Full-time: Hartlepool United 1 Chesterfield 2

IT WAS around 5.25pm on Saturday when it was first confirmed. Five defeats in a row for Hartlepool United, the latest to Chesterfield at Victoria Park, and Simon Walton fronted up.

There was no talk of ‘taking the positives’ or the like, there’s no time for that or for sugar coating over the situation.

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“We realise it is not good enough in certain aspects and the sooner we realise that the better. Whether we like it or not we are in a relegation battle unfortunately.’’
And there you have it. Four games to go, and Pools are three uneasy points above second bottom.

Finish there come May 3 and it’s a desperate thought to comprehend.
Last time they were in such a state at the foot of the Football League, with four games to go they had just beaten Scarborough 3-0, inspired by Peter Beardsley on the pitch and by Chris Turner off it.

They were making the most of their situation and fighting it. They took five points from the last 12 and stayed up.

This time around, Turner looked on from the director’s box in his role as Chesterfield’s chief executive. His current side are set for promotion, his previous one has a fight on its hands.

And it’s one that a few players need to realise. The next four games will make or break their careers. Some are playing themselves out of the game already, others won’t be around if Pools drop out.

This time next week, Pools will be preparing to face Morecambe – the team currently directly below them in the table - at Victoria Park on Easter Monday. They will have played Burton 48 hours earlier. The double header will go some long way to shaping the outlook, mentality and nature of the last two games.

Walton added: “We said before Saturday we'd may be need one win just to calm everything down.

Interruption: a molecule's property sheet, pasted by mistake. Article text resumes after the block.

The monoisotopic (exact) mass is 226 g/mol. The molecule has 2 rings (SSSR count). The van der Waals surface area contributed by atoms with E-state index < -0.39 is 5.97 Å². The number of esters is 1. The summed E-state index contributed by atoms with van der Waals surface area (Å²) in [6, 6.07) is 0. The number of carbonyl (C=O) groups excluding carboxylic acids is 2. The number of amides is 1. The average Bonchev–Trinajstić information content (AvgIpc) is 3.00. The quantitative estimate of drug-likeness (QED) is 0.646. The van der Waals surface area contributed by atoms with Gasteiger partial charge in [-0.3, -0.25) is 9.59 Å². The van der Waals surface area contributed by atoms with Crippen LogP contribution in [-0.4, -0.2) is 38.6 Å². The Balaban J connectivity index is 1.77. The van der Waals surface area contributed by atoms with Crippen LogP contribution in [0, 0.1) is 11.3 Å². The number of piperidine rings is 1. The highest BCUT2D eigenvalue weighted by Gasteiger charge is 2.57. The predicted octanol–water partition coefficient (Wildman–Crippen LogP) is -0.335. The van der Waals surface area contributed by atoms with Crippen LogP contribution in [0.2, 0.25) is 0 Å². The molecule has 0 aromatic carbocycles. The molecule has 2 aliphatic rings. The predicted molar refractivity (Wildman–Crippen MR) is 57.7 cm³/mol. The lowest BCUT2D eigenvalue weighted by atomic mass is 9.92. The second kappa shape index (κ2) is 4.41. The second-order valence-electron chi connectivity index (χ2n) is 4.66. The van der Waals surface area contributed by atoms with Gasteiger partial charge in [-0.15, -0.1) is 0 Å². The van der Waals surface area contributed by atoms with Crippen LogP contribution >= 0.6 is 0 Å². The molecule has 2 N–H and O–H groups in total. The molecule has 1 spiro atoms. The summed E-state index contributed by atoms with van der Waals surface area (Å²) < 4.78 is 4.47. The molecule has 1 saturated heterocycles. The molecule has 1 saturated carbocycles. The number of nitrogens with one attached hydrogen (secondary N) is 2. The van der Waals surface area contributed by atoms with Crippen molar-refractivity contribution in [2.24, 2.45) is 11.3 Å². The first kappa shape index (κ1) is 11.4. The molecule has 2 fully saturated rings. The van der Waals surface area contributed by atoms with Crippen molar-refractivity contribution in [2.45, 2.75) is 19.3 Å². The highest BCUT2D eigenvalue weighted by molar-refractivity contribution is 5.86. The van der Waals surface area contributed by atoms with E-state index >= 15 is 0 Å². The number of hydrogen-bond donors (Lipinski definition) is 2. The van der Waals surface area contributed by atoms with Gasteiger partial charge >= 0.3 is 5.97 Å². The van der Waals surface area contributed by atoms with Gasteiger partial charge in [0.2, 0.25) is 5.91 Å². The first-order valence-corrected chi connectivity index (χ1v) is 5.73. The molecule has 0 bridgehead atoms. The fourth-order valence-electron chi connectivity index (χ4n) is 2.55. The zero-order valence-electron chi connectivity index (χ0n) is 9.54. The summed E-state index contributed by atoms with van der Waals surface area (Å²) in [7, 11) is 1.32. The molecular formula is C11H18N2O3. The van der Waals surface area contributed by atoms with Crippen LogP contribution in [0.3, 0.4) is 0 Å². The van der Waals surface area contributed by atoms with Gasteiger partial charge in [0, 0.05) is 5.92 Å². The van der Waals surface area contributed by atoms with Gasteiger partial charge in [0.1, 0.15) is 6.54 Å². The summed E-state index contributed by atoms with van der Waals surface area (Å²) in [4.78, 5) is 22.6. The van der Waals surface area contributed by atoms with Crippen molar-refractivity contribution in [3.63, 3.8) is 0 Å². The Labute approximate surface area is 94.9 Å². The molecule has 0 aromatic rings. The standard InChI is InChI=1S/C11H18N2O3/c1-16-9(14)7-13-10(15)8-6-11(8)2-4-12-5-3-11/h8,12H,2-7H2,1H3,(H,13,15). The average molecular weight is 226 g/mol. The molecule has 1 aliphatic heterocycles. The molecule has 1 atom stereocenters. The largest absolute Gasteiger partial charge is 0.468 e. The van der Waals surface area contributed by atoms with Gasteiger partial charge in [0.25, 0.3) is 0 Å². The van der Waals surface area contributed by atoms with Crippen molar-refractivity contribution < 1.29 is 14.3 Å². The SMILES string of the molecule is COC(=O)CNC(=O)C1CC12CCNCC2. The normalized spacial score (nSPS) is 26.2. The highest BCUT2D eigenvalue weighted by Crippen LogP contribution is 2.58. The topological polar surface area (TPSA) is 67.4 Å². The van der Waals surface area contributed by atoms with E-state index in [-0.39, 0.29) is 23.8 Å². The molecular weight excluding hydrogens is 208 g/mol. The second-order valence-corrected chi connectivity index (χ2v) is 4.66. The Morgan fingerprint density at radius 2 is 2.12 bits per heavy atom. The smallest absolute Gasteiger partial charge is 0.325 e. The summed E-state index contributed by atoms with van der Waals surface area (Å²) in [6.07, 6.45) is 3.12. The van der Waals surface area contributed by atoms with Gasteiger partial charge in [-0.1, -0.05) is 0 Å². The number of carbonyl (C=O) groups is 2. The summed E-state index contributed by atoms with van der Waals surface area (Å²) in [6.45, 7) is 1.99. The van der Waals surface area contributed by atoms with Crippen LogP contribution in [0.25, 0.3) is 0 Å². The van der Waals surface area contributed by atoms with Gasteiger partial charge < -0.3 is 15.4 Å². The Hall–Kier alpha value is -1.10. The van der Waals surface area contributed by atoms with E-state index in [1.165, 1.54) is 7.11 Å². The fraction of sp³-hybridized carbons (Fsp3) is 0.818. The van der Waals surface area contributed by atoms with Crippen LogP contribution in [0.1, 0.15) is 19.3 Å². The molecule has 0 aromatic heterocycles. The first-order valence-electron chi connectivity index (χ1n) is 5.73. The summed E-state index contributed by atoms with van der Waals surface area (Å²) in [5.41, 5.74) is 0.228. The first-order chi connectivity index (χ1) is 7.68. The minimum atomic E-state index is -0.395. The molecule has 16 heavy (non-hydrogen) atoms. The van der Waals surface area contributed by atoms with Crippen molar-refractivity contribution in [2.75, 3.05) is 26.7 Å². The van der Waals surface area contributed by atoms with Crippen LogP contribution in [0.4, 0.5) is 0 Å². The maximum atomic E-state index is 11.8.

“We need to get it as soon a possible. We have two big games over the Easter weekend, we have got ourselves into this situation and only us can get us out of it.

“We have four massive games left. To be in this situation is quite scary to be honest.

“We say the right things and we go out there to do the right things but for some reason or another we don't seem to quite do it.

“At Portsmouth we gave the same spiel, keep it tight, blah blah, but we could have been two down after two minutes.

“On Saturday we conceded from a set piece which shouldn't happen and then let in a bad goal inside five minutes of the second half.

“After that we couldn't get going.’’
And that was the big worry – after going behind, Pools still had 41 minutes to press. They created next to nothing, a blocked shot from defender Scott Harrison aside. Unlike on a previous visit as a Macclefield player, when he was attacked by a supporter, goalkeeper Tommy Lee was untroubled.

The Northern Echo:
Hartlepool’s Brad Walker challenges former Victoria Park favourite Ritchie Humphreys

He was beaten by Luke James on 25 minutes. Jack Barmby picked him out, and the striker got in behind left-back Nathan Smith – picked ahead of Pools’ stalwart Ritchie Humphreys – and curled his finish around Lee.

That the Spireites were able to leave Humphreys, who has played almost every game this season, and League Two player of the year Gary Roberts out of the side said a lot about their confidence going into the game.

They levelled from a corner, which Pools didn’t defend well enough and won it from a cross Pools didn’t defend well enough.

A raking ball from left to right by Marc Richards should have been dealt with by Darren Holden, but instead he gave Eoin Doyle enough room to control the ball, move into space, shoot and score.

It’s the third game in a row Pools have conceded from a similar position and, this was too similar to Cheltenham’s winner two weeks previous.

Walton, who helped keep Plymouth in the Football League by two points two years ago, admitted: “We shot ourselves in the foot and we've done it quite a bit recently, hence the defeats by the odd goal here and there.

“We are not getting battered, but we are conceding sloppy goals and it is costing us points.

“Hopefully people will sit up and realise the task at hand.

“I don't know whether it has been complacency or tiredness, but we need to realise we are not safe and it's not holiday time yet.

“We have shown that on our day we are a match for anyone and we can produce performances at the Vic.

“We have got it in us but for one reason or another we are not doing it at the minute.’’